Now, what is the message this is gonna be conveyed to countries like pakistan which the US considers as key allyes?
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Old September 15th, 2007   #7
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Well the US offered us the so called Nuclear deal as we are ready for absolute separation of our nuclear reactors, to operate a civil and a military nuclear program where we will have separate reactors for producing nuclear energy and nuclear devices (bombs),

They will allow/help foreign technological transfer for the construction of nuclear reactors and allow us to import nuclear material (uranium and plutonium which are not available in huge quantities in India and hence are primarily used for military purpose.

If we conduct a nuclear test US will stop the transfer, however that is unlikely unless we wish to construct a fission device, go through the Indian nuclear tests we got all the information we wanted.

http://en.wikipedia.org/wiki/Pokhran-II
http://nuclearweaponarchive.org/India/IndiaShakti.html

We already have enough uranium - plutonium available to us for military purpose, however we do not possess enough for a civilian program and research,

this is where US- India nuclear agreement will help India, and it will give US energy firms a foot hold inside Indian nuclear energy sector which will help in the overall involvement in the energy sector as India opens up.

Even if we fail on getting this deal through, a lot of our scientific resources are engaed in the thorium program.
http://www.americanscientist.org/tem...d/25710/page/2
http://www.larouchepub.com/other/200...ium_india.html
http://www.bellona.org/english_impor...peration/31261
http://www10.antenna.nl/wise/461/4577.html


A deal with Pakistan might not have the similar economical benefits involved, you will have to ask a person involved in Pakistani energy sector about their current energy needs and if they even need a nuclear energy program or not, if they do sometime down the line - if this deal actually comes through into operational phase, US will offer Pakistan a similar agreement too if a stable government is in power.

Further more this deal will open up the Indian nuclear energy market to French and Russian firms too, so they are watching eagerly.

On the topic of military sales to India – the sheer size of Indian defense needs is huge and the market has only recently opened up to USA, India presents a huge opportunity for the world famous US defense equipment firms, an opportunity they will not miss - right now there are very few political road blocks, US has offered Pakistan a lot of sophisticated military equipment including F16 with the latest ASEA radars AMRAAM’s etc. etc. however India is not really worried about that, they do not pose (the military equipment) any risk to India.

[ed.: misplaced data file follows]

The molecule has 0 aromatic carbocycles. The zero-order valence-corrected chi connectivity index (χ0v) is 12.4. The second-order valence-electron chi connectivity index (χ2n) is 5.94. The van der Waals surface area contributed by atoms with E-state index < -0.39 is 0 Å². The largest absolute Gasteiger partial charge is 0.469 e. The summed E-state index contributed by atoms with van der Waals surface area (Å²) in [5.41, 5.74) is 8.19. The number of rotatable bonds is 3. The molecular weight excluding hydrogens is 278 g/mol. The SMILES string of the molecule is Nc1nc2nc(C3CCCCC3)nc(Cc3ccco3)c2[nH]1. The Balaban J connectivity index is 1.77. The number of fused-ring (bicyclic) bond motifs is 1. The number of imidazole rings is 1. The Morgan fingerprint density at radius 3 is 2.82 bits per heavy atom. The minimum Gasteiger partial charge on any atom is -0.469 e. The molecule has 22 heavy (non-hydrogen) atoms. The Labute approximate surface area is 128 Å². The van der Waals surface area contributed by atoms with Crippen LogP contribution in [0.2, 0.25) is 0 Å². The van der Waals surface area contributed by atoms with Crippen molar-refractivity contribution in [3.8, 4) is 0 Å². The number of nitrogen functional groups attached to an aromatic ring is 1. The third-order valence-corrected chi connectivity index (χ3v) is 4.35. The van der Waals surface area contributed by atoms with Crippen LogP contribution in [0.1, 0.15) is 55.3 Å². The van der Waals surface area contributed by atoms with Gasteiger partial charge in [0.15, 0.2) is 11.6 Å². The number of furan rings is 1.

As for the F35- it was a proposed replacement of F16
If India actually ends up procuring them, these F16s will be used for 30 years or more so let us for the sake of argument assume that India decides to procure F16’s and the first one arrive at about 2010, they will need a replacement in 2040, by that time the F35 will have 25 years on it which will offer India no significant advantage over anyone.

people who will make the call are far more educated than me on defese matters and will not fall for the F35 carrot - however a carrot it is and the US firms will dangle it none the less.

The Indian market is a huge opportunity to earn dollars in the coming decade 2007-2020, any every one on this planet loves to get some dollars, the us military firms will offer to sell us everything they can persuade there parliament to agree on.

Last edited by funtz; September 15th, 2007 at 11:08 AM.
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Old September 15th, 2007   #8
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I am being asked asto how this topic can be debated upon!!
Alright, now my point is that the US considers Pakistan to be a strong ally in its war against terror. Then why is it that the US straight away refuses to give a deal like the above to Pakistan? On one side they say pakistan is a key ally in the war on terror and they give them rather older f-16 and that too with a lot of fuss and without any transfer of technology.On the other hand India gets a nuclear deal, f-18's offered, f-35 'stealth' fighters!!!!
Now, what is the message this is gonna be conveyed to countries like pakistan which the US considers as key allyes?
It still doesn't make it a military topic. Even if you take it as a "Counter China" or "Balance China" or "Contain China" it still doesn't fit here - it would be more of an economic balance.